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Ask any divorce attorney, and they will admit that a significant percentage of their divorce cases involve adultery. If your marriage was destroyed by an affair, it does not make your divorce stand out from other divorces. Instead, it means you fit right in.

While many would argue that a Facebook affair or a string of racy text messages qualifies as "cheating," in the eyes of the law, it's not exactly "adultery."

If one of you had an "emotional affair" with someone that was not your spouse, but it did not get physical, then the scandalous relationship will not impact your divorce the same as it would if that that relationship had been consummated.

Adultery Under Pennsylvania Law

Each state addresses adultery differently. For example, in California, evidence of adultery is NOT considered in a divorce. In Pennsylvania, the court is interested in a spouse's misconduct, and that includes cheating, domestic violence and substance abuse.

Under Pennsylvania law, adultery is pretty simple: Adultery refers to voluntary sexual intercourse with someone who is not your spouse. If an innocent spouse can prove that their husband or wife committed adultery, it can affect spousal support and property division.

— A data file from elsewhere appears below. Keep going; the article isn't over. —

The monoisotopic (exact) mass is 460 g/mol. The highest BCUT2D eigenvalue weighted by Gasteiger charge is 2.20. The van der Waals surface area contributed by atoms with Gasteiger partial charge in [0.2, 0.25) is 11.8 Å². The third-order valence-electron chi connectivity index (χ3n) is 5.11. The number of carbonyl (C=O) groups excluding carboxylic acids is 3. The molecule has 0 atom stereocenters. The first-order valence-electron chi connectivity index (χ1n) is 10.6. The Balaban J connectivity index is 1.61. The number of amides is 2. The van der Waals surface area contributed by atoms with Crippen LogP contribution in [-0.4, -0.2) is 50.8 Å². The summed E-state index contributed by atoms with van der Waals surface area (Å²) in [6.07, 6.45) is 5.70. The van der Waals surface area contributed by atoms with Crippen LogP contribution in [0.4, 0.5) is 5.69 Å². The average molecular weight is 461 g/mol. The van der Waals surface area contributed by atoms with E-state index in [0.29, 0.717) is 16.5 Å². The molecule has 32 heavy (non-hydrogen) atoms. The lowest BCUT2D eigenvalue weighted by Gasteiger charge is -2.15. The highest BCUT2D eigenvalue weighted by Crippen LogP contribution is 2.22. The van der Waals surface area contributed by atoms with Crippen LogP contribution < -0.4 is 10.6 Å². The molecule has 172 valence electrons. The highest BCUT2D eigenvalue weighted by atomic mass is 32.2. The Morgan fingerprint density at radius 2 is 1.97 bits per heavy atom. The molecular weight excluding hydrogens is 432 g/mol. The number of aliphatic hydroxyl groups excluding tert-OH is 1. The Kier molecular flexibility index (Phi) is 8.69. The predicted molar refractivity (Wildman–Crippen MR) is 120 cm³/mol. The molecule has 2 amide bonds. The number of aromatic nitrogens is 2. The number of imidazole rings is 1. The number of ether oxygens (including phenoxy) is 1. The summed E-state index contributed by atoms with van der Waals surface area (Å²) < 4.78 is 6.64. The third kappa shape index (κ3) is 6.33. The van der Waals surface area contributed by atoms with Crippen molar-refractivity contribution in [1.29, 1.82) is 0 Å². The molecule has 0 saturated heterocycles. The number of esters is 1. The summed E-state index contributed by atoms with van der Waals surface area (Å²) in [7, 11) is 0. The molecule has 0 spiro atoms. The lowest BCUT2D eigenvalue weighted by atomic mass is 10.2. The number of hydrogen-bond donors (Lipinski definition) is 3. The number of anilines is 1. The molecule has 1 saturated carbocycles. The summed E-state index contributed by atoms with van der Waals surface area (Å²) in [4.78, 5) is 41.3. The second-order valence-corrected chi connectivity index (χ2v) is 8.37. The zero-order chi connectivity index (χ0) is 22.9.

Essentially, if a spouse commits adultery in Pennsylvania, he or she is not eligible to receive spousal support.

The key here is "sexual intercourse." If your spouse flirted heavily with a coworker, or kissed someone at a bar, that would not meet the definition of adultery under Pennsylvania law, even though you may feel that it's as bad as cheating and understandably so.

Providing Evidence of Adultery

Adultery is a big deal, especially if it will affect spousal support and property division. If you are the breadwinner for example, and your wife had a year-long affair, you could save thousands in spousal support if you can prove that she cheated on you.

If you believe that your spouse had an affair, you will need to prove it by supplying the court with sufficient evidence supporting your accusations. You don't have to prove actual sexual contact, since this can be difficult, but you can use circumstantial evidence, such as:

  • Emails
  • Pictures
  • Videos
  • Text messages
  • Social media evidence

The Pennsylvania courts take adultery very seriously. Adultery can affect a spouse's ability to receive spousal support, and it can cause the adulterer to receive a smaller portion of the marital estate. Infidelity won't usually impact child custody or visitation unless the children were negatively impacted.

If you have questions about how infidelity in your marriage will impact your divorce, don't hesitate to reach out to a Pennsylvania divorce attorney from Cairns Law Offices.

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